VYM Is Looking Like A Buy Again

Dave Dierking, CFA profile picture
Dave Dierking, CFA


  • The Treasury curve should remain lower for longer making dividend ETFs look attractive again.
  • This fund has 3-4% less risk than the S&P 500 while providing a yield advantage of roughly 100 basis points.
  • While the P/E on this fund is high, a comparison of the S&P 500 earnings yield to the 10-year Treasury rate suggests the market is fairly valued currently.
  • Feel comfortable buying shares of this fund and its 3.1% yield.

Just when the Fed zigged, the treasury yield curve zagged. The widely expected March interest rate hike was supposed to help push fixed income yields higher too but then the opposite happened. Treasuries rallied on the news and the yields ended up dropping. So what happened? My take is that the market got a little spooked by the idea that the Fed may raise rates as many as two more times in 2017 in an environment where real wage growth is stagnant or maybe even declining. We saw a flight to quality on the notion that the Fed may hike too far, too fast and push the economy back towards recession.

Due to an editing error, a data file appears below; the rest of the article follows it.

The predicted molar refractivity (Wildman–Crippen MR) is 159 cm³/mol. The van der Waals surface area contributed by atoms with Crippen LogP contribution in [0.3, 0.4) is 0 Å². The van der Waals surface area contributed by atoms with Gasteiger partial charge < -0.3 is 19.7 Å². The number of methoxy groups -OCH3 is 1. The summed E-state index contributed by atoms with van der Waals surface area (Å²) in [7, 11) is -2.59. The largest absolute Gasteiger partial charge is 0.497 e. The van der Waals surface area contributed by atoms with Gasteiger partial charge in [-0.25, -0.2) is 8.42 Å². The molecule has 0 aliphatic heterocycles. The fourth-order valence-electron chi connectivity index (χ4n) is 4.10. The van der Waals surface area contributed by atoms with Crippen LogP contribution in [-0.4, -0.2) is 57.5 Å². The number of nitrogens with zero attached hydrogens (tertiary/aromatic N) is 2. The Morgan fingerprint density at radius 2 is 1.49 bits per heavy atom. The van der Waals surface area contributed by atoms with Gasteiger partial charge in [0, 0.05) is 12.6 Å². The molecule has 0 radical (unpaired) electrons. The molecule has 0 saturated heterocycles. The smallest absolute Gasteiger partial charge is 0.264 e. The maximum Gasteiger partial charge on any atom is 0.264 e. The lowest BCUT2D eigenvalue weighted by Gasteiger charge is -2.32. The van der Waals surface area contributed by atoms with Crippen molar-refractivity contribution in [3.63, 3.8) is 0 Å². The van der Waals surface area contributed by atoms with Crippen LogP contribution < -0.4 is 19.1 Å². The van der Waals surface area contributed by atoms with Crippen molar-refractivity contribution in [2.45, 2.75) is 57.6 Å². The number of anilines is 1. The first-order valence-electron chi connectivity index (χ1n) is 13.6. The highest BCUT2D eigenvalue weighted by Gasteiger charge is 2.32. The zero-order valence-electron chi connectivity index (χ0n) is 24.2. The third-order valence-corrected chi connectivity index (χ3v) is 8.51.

If the treasury yields want to stay where they're at, that could be good news for dividend equity ETFs. A couple of years ago, we saw traditional dividend-paying sectors such as utilities and consumer goods rally as investors searched for yields they weren't finding in fixed income. A weaker than expected March jobs report, while not really an indication in and of itself that the economy is slowing, may give the Fed reason to keep a bit of a closer eye on things. If rates remain low and Q1 delivers strong year-over-year earnings growth (6-7% growth is currently forecast), dividend ETFs could be in a position to rally.

One of my top picks in the group right now is the Vanguard High Dividend Yield ETF (NYSEARCA:VYM).

This fund doesn't focus on dividend growth or strength. It focuses on yield. The fund ranks dividend paying stocks by yield (REITs are excluded) and then fills the portfolio until the cumulative market cap of the fund reaches 50% of total available market cap. Since it's market cap-weighted, the fund ends up primarily being invested in large- and mega-cap stocks. The fund's current yield of 3.1% easily tops the 1.9% yield of the S&P 500 and the 2.3% rate on the 10-year Treasury note.